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feature 01 Jun 17

Montenegro’s Boka Region Seeks More Autonomy

Politicians in the beautiful Boka Bay area on the Montenegrin coast want to take more matters into their own hands.

Dusica Tomovic
BIRN
Podgorica
 
 Kotor Bay: Photo Wikimedia Commons/Ggia.

Undeniably one of the most beautiful parts of the tiny Adriatic country of Montenegro, some politicians in the Boka area - also known as the Bay of Kotor - say it is time they were granted autonomy from the rest of the country.

The autonomy movement has gained momentum since opposition parties recently took power in the region, which includes the coastal towns of Kotor, Herceg Novi, Tivat and Budva.

Sone locals in the deeply divided country say they are confused by the idea - and are not quite sure who is behind it.

Zoran Mustur, a retired sailor from Kotor, said he could not support anything “that might have a hidden nationalist background - because some of these parties are openly pro-Serbian.

“But if I knew that was not the point, I would support with all my heart,“ he said.

Others say autonomy would re-boot the development of the region and revive an ailing economy in what was once the richest area in the country.

"I do not care whether Serbs, Croats or Montenegrins stand behind the initiative. It is time that we people from Boka took matters into our own hands and stopped being an ATM for Podgorica and the rest of the country,“ Sonja Gudelj, a teacher from Herceg Novi, said.

The politicians and activists behind the autonomy movement want more power in deciding on infrastructure projects, budget spending and managing the coastal area.

Currently, all major decisions about the bay area are taken by the national government in Podgorica.

The initiative was first mooted on May 24 by the pro-Serbian party NOVA party in Budva, which called on other parties to help it prevent the bay’s “economic and cultural destruction”.

The party claimed that Boka had been put in an inferior economic, cultural and historical position because “centralization took everything from it and did nothing in return.”

“That is why Boka needs its autonomy, within Montenegro,” a party official in Budva, Marko Carevic, said in a statement.

The new local governments in Kotor and Herceg Novi immediately reacted in support of the initiative.

Part of the strength of the call for more autonomy lies in ancient history.

The Bay of Boka was never part of the historic Kingdom of Montenegro.

Over the course of many centuries, it was part of the Roman Empire, the Venetian Republic and the Austro-Hungarian Empire.

Moreover, even under the rule of Venice and Austria-Hungary, it had substantial autonomy, its own identity and a highly multicultural society, now reflected in the fact that it is home to many Serbs, Croats and Italians as well as Montengrins.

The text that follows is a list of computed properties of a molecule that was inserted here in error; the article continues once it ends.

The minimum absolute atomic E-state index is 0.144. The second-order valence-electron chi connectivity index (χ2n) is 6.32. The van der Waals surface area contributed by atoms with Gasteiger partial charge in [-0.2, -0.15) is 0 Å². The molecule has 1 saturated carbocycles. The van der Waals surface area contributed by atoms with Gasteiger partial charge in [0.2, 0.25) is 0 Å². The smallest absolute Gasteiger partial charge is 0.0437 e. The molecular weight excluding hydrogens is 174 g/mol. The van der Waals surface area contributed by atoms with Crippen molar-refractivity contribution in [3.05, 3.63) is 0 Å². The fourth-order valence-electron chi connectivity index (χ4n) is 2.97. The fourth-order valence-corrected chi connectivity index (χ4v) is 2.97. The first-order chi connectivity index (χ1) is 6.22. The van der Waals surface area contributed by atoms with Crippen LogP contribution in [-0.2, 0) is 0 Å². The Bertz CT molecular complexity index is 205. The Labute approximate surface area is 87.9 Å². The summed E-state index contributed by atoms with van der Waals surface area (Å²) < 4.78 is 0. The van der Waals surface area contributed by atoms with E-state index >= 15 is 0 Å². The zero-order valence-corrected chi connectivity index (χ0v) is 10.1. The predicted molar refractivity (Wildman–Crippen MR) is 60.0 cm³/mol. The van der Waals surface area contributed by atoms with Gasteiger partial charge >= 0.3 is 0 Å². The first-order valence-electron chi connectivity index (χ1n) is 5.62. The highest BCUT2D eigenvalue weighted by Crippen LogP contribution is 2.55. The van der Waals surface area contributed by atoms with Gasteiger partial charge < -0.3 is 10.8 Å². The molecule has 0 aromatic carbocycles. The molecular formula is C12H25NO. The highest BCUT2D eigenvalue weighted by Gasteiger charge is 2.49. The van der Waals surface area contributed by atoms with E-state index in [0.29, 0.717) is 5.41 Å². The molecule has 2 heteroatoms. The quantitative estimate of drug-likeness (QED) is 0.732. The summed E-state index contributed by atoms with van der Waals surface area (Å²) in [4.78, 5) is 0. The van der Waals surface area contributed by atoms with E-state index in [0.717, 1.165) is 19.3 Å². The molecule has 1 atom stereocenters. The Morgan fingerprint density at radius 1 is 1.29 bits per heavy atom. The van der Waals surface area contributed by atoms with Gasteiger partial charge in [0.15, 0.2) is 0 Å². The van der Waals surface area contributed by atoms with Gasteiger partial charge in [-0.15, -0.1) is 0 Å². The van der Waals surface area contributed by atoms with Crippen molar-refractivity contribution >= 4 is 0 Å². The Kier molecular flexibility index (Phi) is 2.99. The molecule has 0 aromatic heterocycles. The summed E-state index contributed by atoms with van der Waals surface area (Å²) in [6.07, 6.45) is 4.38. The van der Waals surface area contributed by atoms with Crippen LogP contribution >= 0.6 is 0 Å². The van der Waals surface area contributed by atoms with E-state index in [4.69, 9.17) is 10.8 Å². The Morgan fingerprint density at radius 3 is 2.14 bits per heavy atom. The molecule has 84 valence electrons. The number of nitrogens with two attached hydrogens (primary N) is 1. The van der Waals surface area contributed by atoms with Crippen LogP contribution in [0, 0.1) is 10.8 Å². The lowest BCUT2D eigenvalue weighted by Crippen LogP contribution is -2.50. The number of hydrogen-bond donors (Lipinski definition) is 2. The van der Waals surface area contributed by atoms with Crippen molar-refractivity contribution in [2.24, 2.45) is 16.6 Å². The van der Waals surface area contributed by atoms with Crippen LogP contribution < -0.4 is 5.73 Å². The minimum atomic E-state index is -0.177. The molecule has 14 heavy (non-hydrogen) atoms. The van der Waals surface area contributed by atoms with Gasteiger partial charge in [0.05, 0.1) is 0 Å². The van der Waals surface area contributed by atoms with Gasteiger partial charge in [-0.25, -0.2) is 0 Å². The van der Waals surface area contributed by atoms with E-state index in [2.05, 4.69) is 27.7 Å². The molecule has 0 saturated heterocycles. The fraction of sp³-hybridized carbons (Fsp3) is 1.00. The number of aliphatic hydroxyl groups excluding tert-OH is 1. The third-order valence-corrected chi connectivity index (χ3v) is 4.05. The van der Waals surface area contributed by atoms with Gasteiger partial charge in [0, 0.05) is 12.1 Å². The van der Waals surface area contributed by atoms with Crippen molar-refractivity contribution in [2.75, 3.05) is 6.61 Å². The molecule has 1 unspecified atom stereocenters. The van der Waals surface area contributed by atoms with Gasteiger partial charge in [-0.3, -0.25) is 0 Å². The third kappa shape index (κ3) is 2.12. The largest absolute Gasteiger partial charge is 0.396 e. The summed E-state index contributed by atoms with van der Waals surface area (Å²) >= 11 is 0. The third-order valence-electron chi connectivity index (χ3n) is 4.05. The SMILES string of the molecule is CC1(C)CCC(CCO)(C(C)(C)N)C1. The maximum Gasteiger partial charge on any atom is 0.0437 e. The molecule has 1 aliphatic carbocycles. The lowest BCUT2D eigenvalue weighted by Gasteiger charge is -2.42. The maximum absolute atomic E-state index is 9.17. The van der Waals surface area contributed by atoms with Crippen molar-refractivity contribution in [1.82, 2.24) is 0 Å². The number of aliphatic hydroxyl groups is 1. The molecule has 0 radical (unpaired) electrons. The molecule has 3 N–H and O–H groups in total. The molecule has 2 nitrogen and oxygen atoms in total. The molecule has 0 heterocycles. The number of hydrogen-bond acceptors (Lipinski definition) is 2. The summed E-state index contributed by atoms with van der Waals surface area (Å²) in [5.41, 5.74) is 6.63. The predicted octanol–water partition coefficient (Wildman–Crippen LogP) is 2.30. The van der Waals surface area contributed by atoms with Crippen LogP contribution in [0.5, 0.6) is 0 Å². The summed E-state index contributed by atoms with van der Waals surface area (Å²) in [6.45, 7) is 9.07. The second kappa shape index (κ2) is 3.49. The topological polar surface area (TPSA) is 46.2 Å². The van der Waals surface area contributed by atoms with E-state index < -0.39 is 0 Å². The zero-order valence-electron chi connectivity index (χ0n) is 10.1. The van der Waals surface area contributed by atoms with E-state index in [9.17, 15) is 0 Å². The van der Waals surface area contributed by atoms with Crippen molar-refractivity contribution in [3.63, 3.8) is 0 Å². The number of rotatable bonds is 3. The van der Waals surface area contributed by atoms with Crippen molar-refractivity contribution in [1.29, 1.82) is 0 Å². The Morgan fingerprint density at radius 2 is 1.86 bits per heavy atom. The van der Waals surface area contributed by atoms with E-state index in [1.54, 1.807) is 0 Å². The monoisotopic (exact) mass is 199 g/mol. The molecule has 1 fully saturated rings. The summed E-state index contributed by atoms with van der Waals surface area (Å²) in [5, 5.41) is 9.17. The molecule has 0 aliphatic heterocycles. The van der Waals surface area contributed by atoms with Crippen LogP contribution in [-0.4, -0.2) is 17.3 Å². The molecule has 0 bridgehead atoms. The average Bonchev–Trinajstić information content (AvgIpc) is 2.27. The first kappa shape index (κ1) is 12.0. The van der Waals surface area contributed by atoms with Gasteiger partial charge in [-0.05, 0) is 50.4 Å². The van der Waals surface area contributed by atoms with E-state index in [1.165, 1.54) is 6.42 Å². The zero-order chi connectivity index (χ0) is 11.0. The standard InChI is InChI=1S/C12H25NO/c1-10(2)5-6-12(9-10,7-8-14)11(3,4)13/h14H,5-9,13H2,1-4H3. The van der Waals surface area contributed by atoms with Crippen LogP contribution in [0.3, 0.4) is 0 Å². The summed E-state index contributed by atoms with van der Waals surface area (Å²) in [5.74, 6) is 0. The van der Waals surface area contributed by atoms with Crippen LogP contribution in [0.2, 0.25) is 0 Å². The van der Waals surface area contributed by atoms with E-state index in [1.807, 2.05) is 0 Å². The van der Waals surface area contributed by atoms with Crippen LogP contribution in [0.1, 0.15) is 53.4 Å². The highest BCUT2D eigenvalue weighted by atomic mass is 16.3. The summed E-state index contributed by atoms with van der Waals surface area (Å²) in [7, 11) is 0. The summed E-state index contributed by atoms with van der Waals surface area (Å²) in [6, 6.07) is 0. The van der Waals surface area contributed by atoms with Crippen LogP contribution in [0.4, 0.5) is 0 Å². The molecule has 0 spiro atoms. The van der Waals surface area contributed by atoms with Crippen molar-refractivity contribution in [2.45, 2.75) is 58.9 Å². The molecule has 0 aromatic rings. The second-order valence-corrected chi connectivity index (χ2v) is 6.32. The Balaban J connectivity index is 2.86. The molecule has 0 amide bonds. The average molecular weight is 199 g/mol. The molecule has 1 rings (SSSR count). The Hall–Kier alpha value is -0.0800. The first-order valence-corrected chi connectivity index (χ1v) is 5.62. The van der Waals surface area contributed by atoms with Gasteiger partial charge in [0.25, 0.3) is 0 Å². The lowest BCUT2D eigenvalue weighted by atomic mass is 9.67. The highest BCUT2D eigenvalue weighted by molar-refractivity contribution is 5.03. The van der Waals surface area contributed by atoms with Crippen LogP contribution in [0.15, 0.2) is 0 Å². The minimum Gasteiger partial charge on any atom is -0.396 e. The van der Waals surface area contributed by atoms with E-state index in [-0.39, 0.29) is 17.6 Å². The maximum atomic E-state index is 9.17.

It only become part of Montenegro in 1945, after World War II, as part of the Communist reorganisation of Yugoslavia.

Budva and Kotor officials claim the idea of the autonomy reflects the fact that “throughout history it always had a special status in the region, which was economically independent”.

The most prominent local cultural organisation, Matica Boke, has been calling for autonomy for years.

In 2015, it also launched an initiative to form a community of three municipalities Kotor, Budva and Herceg Novi, which it says form the “true Boka area.“

Matica Boke claims that throughout history the area acquired its own peculiarities and, as such, does not belong only to Montenegro but to the wider community in the former Yugoslavia and beyond.

If the Boka area won autonomy, “Montenegro would have made significant progress towards decentralising an extremely centralist system and a significant contribution to democratisation in society,” it said.

But the autonomy initiative also reflects fears that Kotor and the Boka area could lose their UNESCO status, gained in 1979, due to the mass tourism that is damaging both historic sites and the environment.

The government of Montengro took measures in April to ensure that Kotor keeps its place on the UNESCO list, including a ban on construction in the old centre, but these have also caused controversy.

Local authorities in the towns claim the construction ban is a form of political pressure on the new, opposition–run local governments.

They say the national authorities did nothing to stop illegal construction in Kotor over the past two decades.

“The status of Kotor on the UNESCO list is compromised by the action and construction activities of powerful individuals and by families interacting with the national administration,” Kotor Mayor Vladimir Jokic claimed on April 6.

Mayors of Kotor and Herceg Novi Mayor Stevan Katic, who comes from another opposition party, the Democrats, said the campaign for autonomous status is not separatist but is based on history and Montenegro’s own laws.

“Accusations of separatism are nonsense, nobody would support that. Whoever intends to cut off part of the country should be tried immediately,” Mayor Katic said on May 26.

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